Anyone, anywhere. I don’t hide my beliefs or ideas. I know I’ve said this 100 times, but if unbelievers would just come out already they would find themselves surrounded by like minded neighbors. I can’t tell you how many times someone has burst into a smile and said “ME TOO!” when I’ve said that I’m an atheist or that I don’t believe in God or the supernatural in response to something in normal conversation. I would never know how many other unbelievers are around me if I was not the one to speak out first. Be brave!

    I really hate the whole church-club scene. Been there, done that when I was a Christian. I am not looking for any kind of replacement. I am glad to have that kind of “community” out of my life, frankly. I have nothing against anyone who is interested in this kind of thing, but I won’t be signing up any time soon.

  • http://http://atheistangpinoy.blogspot.com/ John Paraiso

    I also have the same problem here in the Philippines. It seems atheists are really too individualistic. I don’t know…It’s really a comment base in experience. here in the Philippines we have some…let say 200 members on some atheists Yahoo and Friendster groups. Yet only 6 to 7 persons can be considered as “active”.

  • http://www.drzach.net Zachary Moore

    I dunno, Hemant…

    The North Texas Church of Freethought meets that critical social and emotional support need pretty well.

    There’s no reason why atheists should be afraid of the word “church” just because so many superstitious people use that model. If something works well, it works well. There’s absolutely no reason you can’t scoop out all of Rick Warren’s pseudo-theological feel-goodery and replace it with freethought and scientific skepticism, and get people to really rally around it. You don’t even have to call it a “church” if the word frightens you that much, but at least use the social model. I would think that since atheists are acutely aware of how other people needlessly assign negative connotations to the word “atheist,” they’d be more sensitive to needlessly assigning the same to the word “church.”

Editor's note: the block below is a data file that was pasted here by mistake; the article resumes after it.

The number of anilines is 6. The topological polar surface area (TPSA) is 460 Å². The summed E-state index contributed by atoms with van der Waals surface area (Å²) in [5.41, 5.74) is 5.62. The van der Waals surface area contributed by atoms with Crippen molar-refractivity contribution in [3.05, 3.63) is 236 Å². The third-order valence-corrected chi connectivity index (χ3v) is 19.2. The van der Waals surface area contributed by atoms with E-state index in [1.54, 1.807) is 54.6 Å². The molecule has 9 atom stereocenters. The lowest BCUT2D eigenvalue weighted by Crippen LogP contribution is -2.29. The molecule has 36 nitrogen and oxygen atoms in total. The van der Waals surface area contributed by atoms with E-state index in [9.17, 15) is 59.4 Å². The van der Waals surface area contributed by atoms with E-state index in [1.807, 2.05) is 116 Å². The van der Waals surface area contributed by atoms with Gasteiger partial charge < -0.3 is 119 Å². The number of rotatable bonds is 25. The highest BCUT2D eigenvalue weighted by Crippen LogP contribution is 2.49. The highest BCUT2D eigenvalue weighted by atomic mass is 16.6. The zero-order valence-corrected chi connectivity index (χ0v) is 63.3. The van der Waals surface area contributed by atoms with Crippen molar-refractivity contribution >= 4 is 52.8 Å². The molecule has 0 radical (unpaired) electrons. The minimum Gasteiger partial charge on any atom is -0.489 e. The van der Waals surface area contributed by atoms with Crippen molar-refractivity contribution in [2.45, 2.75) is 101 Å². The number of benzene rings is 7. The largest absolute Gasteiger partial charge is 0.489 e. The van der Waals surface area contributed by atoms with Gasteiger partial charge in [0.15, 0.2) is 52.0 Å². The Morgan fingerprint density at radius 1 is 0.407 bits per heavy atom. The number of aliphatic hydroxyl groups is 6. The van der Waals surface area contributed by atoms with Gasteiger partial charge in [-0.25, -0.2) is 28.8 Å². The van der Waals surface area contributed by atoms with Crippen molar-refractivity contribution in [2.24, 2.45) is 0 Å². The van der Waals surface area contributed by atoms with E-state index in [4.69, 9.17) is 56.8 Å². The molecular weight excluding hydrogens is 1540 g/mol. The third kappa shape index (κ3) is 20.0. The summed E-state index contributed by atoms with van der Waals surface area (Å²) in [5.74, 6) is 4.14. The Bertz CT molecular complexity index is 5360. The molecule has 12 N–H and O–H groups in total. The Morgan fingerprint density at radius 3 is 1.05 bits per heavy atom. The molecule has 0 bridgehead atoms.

Hell, we atheists and freethinkers are always talking about how our worldview is so superior to world superstitions, so why wouldn’t we want to use it to reclaim a social system that has languished in irrationality for so long? Freethinkers reclaimed the Universities during the Enlightenment, and we can certainly reclaim churches now.

    Best,

    -Z

  • andyinsdca

    I think that one of the fundamental (heh) problems with having groups of atheists of any size is that, as pointed out before, grouping atheists is like herding cats. In a religious setting, there’s a fair amount of similar thought processes/ideas, such as anti-abortion, along with evangelical work and political lobbying. Atheists run the gambit, from pure capitalists/libertarians to communists and socialists. To be blunt about, it, I am quite turned off by most atheists I meet. And the other atheists I do like, well, there’s not much to discuss. “Hey, the religious right is doing some stupid crap.” “Yup. Want to get a cigar?”

  • http://ohthethinksyoucanthink.blogspot.com Linda

    Uhhh… can I ask a stupid question, Hemant? Christian small groups meet to discuss, learn, and share our thoughts about God and how everything seems to be connected to our relationship with Christ. That is the common theme – Something outside of ourselves that unite us in some way.